But the business never materialised, so the lectures on human rights did instead. As Zeman’s lofty promises of billions of crowns disappeared, other vocal critics of China began to make their case more forcefully than ever. It is no coincidence that Zdenek Hrib, the mayor of Prague, took office at the head of a Pirate Party-led coalition in 2018, just months after the CEFC debacle, as public opinion of China cooled. Were these events connected? “For sure. At the time, it was obvious that the promises were not fulfilled,” Hrib told the New Statesman. An aide to Hrib said the Pirate Party’s opposition to a “sister cities” agreement signed with Beijing, which Hrib subsequently dropped, helped his party’s fortunes in the elections, though he added that that more issues were at stake during the election.
In office, Hrib has pursued policies that have consistently rankled China. He hosted the leader of the Tibetan government-in-exile and reinstated the Havel-era tradition of flying the flag of the unrecognised state over city hall. “The Czech people understand what it is like to live next to a superpower which declares that you are within its zone of influence. So we feel empathy with the people of Tibet,” Hrib said.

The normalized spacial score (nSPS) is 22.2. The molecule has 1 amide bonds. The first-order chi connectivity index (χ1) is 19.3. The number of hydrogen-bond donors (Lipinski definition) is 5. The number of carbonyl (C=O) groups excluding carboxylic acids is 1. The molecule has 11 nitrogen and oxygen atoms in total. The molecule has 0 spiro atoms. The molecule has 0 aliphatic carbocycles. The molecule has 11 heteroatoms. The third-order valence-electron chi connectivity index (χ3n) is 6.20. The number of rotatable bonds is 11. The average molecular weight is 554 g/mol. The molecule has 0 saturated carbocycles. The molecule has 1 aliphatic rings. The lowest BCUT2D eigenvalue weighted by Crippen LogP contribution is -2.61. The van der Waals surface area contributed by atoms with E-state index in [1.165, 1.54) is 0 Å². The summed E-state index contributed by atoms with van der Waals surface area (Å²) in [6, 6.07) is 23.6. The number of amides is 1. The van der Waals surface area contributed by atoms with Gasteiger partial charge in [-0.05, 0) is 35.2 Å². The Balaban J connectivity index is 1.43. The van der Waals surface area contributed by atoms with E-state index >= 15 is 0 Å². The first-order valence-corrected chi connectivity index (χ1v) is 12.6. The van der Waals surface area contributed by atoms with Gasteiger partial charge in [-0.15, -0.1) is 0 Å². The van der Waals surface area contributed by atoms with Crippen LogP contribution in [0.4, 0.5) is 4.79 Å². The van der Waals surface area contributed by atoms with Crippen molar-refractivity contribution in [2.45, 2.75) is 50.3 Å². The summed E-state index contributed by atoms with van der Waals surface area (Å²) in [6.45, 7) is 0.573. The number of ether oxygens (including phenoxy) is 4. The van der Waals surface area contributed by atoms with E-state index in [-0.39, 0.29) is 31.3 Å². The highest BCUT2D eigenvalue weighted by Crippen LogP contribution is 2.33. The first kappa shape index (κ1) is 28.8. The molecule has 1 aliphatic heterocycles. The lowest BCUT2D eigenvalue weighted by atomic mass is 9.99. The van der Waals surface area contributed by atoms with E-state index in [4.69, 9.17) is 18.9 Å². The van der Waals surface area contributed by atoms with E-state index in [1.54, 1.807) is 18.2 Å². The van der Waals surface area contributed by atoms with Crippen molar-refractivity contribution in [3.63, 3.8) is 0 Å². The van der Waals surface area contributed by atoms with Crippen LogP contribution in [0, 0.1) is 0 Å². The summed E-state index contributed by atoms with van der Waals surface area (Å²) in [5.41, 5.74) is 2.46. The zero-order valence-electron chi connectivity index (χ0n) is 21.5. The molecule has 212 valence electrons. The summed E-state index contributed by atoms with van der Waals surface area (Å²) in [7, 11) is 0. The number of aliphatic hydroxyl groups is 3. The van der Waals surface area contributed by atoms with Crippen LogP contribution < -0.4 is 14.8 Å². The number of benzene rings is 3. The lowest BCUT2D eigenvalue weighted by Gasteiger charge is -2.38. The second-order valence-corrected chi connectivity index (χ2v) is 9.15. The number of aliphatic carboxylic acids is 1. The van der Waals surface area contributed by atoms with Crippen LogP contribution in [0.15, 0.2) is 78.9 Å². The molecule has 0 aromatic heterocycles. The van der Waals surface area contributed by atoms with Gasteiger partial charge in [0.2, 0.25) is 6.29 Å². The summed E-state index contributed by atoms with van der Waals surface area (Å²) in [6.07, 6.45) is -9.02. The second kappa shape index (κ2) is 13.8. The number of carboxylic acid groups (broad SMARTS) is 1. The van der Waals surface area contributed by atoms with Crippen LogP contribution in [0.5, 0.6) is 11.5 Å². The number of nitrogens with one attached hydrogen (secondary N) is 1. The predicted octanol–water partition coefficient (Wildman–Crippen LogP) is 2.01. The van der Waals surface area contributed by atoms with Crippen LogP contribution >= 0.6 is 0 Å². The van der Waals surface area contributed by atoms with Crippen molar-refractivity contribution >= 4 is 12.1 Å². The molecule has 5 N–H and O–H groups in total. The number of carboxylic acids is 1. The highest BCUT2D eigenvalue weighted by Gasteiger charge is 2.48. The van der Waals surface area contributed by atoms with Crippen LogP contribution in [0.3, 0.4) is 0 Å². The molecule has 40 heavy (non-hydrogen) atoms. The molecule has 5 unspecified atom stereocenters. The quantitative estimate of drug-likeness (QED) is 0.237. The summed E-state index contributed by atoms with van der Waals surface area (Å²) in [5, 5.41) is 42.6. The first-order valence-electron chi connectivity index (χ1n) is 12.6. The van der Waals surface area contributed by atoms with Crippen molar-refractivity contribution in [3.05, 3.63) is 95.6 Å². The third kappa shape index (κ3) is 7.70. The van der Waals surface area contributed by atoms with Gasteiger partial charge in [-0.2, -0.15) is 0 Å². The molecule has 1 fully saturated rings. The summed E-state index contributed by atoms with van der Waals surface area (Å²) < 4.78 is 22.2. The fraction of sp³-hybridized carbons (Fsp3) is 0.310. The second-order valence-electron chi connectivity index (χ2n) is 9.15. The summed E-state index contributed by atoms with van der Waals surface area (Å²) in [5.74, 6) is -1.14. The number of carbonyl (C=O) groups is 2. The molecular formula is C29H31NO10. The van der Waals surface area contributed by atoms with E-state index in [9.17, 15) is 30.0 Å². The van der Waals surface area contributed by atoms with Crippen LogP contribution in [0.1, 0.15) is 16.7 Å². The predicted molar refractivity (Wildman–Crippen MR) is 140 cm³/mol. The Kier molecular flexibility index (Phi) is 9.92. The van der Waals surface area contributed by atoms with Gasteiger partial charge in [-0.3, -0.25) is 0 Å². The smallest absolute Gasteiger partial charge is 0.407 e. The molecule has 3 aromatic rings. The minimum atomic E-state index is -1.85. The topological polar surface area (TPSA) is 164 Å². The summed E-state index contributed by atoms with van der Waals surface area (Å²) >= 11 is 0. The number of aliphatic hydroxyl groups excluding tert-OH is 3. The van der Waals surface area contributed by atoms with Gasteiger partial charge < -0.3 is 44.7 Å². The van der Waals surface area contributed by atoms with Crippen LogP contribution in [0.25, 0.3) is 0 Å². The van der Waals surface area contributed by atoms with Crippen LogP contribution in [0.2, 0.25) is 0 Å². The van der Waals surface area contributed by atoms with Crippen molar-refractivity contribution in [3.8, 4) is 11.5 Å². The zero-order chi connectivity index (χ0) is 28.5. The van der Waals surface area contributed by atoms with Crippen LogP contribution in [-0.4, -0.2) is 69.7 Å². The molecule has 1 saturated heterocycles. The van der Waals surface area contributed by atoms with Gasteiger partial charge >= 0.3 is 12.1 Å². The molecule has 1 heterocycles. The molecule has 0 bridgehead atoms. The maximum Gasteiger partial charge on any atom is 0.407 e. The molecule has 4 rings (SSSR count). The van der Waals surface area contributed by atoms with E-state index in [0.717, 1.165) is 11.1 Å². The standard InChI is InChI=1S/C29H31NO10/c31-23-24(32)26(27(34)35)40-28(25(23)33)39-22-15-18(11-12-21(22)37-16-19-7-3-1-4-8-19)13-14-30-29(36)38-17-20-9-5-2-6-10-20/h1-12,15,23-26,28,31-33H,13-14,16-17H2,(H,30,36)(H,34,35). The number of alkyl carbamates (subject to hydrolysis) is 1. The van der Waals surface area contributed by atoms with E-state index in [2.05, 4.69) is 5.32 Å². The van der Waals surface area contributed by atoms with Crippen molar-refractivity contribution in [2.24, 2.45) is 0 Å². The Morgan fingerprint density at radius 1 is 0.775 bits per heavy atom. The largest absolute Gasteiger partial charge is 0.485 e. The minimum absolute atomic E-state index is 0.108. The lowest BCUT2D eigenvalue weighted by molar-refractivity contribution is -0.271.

A visit by the president of the senate to Taipei earlier this year, meanwhile, epitomised the very public tiff between the Czech Republic and the People’s Republic, which considers Taiwan a province of China. Members of most opposition parties joined this year’s visit, illustrating the depth of discontent with China that has permeated all wings of Czech politics. (A few politicians hold out hope that relations can be salvaged: Radek Vondracek, the speaker of the parliament, in an optimistic statement sent to the New Statesman, said that “relations with the People’s Republic of China have improved over the last ten years”, though he admitted that “the cancellation of partnership agreements between Prague and Chinese cities has not contributed to a good atmosphere”.)